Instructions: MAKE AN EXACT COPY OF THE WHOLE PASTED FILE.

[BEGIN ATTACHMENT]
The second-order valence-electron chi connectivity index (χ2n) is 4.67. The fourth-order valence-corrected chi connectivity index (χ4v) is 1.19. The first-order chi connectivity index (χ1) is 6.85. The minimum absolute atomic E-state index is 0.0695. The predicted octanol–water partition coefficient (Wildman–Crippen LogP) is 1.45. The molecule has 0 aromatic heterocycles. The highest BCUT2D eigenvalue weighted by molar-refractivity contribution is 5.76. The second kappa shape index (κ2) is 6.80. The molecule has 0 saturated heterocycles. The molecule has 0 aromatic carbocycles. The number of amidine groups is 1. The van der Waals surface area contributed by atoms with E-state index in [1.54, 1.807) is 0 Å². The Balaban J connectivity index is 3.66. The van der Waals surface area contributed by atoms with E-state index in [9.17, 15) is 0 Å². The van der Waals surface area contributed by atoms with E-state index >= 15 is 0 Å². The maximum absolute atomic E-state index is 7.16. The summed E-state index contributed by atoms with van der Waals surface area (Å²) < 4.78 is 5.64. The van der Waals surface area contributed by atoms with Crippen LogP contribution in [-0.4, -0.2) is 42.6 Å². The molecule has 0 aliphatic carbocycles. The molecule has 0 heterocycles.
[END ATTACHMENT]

The second-order valence-electron chi connectivity index (χ2n) is 4.67. The fourth-order valence-corrected chi connectivity index (χ4v) is 1.19. The first-order chi connectivity index (χ1) is 6.85. The minimum absolute atomic E-state index is 0.0695. The predicted octanol–water partition coefficient (Wildman–Crippen LogP) is 1.45. The molecule has 0 aromatic heterocycles. The highest BCUT2D eigenvalue weighted by molar-refractivity contribution is 5.76. The second kappa shape index (κ2) is 6.80. The molecule has 0 saturated heterocycles. The molecule has 0 aromatic carbocycles. The number of amidine groups is 1. The van der Waals surface area contributed by atoms with E-state index in [1.54, 1.807) is 0 Å². The Balaban J connectivity index is 3.66. The van der Waals surface area contributed by atoms with E-state index in [9.17, 15) is 0 Å². The van der Waals surface area contributed by atoms with E-state index >= 15 is 0 Å². The maximum absolute atomic E-state index is 7.16. The summed E-state index contributed by atoms with van der Waals surface area (Å²) < 4.78 is 5.64. The van der Waals surface area contributed by atoms with Crippen LogP contribution in [-0.4, -0.2) is 42.6 Å². The molecule has 0 aliphatic carbocycles. The molecule has 0 heterocycles.